Sunday, 15 July 2012

Is this your time...

Most often, leadership is ‘…for such a time as this…’
If I asked a roomful of executives the question ‘how many of you view yourselves as leaders’, I would fully expect to see all hands raised.

If the follow up question was ‘how many of you have the word leader on your business card’, I expect that no hands would be raised.

Leaders come in a range of shapes and sizes.  Their core competencies are often similar, but the overall package is quite different.  The axiom that there are ‘horses for courses’ is as true in business as in sport.  Every company, every enterprise, every team is at a different point in its history.  And what is needed for the success of one company may, and usually is, quite different for another company.

Some leaders can be chameleons and make the necessary changes to adapt with the changing needs of the firm.  But more often than not, their fundamental skills are hard wired.  After a time, they no longer fit the personality that is needed for continued success.  This is hardly surprising because the skills needed for start-up differ from those of a turnaround and again from those of leading a mature business.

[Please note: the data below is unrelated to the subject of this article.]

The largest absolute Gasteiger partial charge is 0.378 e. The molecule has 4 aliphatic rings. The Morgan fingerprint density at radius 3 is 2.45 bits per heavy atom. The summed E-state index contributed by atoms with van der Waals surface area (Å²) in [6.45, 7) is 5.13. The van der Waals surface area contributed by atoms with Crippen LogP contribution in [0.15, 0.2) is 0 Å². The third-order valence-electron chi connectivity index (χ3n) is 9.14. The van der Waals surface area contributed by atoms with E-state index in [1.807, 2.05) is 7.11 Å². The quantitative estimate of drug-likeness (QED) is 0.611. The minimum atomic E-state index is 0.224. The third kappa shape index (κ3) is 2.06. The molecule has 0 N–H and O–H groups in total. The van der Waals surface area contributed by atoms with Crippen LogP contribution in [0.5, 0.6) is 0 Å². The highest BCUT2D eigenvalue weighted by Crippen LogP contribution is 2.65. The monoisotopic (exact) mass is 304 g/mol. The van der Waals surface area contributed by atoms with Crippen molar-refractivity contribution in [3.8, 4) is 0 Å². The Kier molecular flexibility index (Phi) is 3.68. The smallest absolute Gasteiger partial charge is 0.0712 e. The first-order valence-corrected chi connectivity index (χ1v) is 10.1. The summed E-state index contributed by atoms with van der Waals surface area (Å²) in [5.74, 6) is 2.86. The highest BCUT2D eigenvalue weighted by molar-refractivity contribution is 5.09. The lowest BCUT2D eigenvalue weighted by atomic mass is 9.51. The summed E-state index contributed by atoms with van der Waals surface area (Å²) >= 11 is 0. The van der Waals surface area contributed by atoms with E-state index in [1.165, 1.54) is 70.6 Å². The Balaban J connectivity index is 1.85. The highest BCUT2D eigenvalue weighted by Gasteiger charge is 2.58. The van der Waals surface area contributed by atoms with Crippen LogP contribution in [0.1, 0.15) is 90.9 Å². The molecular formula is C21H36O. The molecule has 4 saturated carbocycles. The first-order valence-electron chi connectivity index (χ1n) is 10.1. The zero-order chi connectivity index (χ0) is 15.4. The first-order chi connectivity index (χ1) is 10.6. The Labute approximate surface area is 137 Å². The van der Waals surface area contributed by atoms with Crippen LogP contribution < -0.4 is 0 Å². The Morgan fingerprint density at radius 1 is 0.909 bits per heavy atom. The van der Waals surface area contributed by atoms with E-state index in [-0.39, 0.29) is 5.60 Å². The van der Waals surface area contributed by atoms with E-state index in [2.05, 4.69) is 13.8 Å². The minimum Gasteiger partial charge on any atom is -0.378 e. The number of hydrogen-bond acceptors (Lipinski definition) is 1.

History offers us an interesting look at just what I mean.

Winston Churchill, rather SIR Winston Churchill, is acknowledged as perhaps the finest leader of the 20th century. His time as Prime Minister embodies all the elements of an inspirational leadership model.
He had the moral authority to lead by virtue of his election to Parliament.  His oratory and diplomatic skills rallied a willing populace to perform feats that were unimaginable.  And the goal of victory over their enemy and ultimately freedom in Europe cannot find a more noble or worthy purpose.

Churchill came to power upon the resignation of his predecessor Neville Chamberlain. He served from 1940 until the war’s end.  But to the point of ‘…for such a time as this…’, he was voted out of office scarcely weeks after the end of the war because the general opinion was that his skills were not consistent with the needs of a nation now ready to re-build its’ economy in the post-war period.

Churchill had not changed.  The noble purpose had changed.  And thus another leader was necessary.